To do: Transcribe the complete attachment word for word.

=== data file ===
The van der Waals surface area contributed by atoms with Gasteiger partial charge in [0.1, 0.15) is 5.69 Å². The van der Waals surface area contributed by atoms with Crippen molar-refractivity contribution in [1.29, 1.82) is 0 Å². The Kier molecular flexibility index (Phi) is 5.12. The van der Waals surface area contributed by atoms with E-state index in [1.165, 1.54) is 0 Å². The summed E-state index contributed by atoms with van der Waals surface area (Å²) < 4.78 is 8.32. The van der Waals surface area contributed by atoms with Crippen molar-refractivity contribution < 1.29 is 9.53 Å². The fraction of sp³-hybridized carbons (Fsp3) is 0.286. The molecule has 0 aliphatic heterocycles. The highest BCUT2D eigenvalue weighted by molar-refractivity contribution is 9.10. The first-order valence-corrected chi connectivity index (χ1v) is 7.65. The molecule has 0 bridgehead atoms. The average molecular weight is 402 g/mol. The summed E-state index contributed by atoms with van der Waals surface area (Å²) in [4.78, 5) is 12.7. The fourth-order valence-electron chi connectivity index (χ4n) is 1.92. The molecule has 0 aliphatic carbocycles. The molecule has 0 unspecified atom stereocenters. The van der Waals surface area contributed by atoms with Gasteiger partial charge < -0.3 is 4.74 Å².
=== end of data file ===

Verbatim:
The van der Waals surface area contributed by atoms with Gasteiger partial charge in [0.1, 0.15) is 5.69 Å². The van der Waals surface area contributed by atoms with Crippen molar-refractivity contribution in [1.29, 1.82) is 0 Å². The Kier molecular flexibility index (Phi) is 5.12. The van der Waals surface area contributed by atoms with E-state index in [1.165, 1.54) is 0 Å². The summed E-state index contributed by atoms with van der Waals surface area (Å²) < 4.78 is 8.32. The van der Waals surface area contributed by atoms with Crippen molar-refractivity contribution < 1.29 is 9.53 Å². The fraction of sp³-hybridized carbons (Fsp3) is 0.286. The molecule has 0 aliphatic heterocycles. The highest BCUT2D eigenvalue weighted by molar-refractivity contribution is 9.10. The first-order valence-corrected chi connectivity index (χ1v) is 7.65. The molecule has 0 bridgehead atoms. The average molecular weight is 402 g/mol. The summed E-state index contributed by atoms with van der Waals surface area (Å²) in [4.78, 5) is 12.7. The fourth-order valence-electron chi connectivity index (χ4n) is 1.92. The molecule has 0 aliphatic carbocycles. The molecule has 0 unspecified atom stereocenters. The van der Waals surface area contributed by atoms with Gasteiger partial charge < -0.3 is 4.74 Å².